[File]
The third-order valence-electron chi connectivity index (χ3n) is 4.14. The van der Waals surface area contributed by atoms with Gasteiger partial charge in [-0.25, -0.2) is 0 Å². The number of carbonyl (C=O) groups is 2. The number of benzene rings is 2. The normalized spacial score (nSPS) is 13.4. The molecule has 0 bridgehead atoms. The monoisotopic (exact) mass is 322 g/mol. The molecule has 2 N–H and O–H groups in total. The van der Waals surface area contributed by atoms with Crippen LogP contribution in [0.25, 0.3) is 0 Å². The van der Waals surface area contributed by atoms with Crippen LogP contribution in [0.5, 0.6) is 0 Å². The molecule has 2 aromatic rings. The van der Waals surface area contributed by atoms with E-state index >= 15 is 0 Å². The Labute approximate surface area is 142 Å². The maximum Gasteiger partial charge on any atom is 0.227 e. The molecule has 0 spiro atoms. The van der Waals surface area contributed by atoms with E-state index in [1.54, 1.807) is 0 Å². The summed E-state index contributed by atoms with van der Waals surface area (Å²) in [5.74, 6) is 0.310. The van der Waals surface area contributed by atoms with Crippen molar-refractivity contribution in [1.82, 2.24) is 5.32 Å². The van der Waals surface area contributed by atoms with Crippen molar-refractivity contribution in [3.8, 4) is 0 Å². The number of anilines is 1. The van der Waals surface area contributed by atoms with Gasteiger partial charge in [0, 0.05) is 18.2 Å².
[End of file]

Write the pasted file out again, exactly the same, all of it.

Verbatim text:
The third-order valence-electron chi connectivity index (χ3n) is 4.14. The van der Waals surface area contributed by atoms with Gasteiger partial charge in [-0.25, -0.2) is 0 Å². The number of carbonyl (C=O) groups is 2. The number of benzene rings is 2. The normalized spacial score (nSPS) is 13.4. The molecule has 0 bridgehead atoms. The monoisotopic (exact) mass is 322 g/mol. The molecule has 2 N–H and O–H groups in total. The van der Waals surface area contributed by atoms with Crippen LogP contribution in [0.25, 0.3) is 0 Å². The van der Waals surface area contributed by atoms with Crippen LogP contribution in [0.5, 0.6) is 0 Å². The molecule has 2 aromatic rings. The van der Waals surface area contributed by atoms with E-state index >= 15 is 0 Å². The Labute approximate surface area is 142 Å². The maximum Gasteiger partial charge on any atom is 0.227 e. The molecule has 0 spiro atoms. The van der Waals surface area contributed by atoms with E-state index in [1.54, 1.807) is 0 Å². The summed E-state index contributed by atoms with van der Waals surface area (Å²) in [5.74, 6) is 0.310. The van der Waals surface area contributed by atoms with Crippen molar-refractivity contribution in [1.82, 2.24) is 5.32 Å². The van der Waals surface area contributed by atoms with Crippen molar-refractivity contribution in [3.8, 4) is 0 Å². The number of anilines is 1. The van der Waals surface area contributed by atoms with Gasteiger partial charge in [0, 0.05) is 18.2 Å².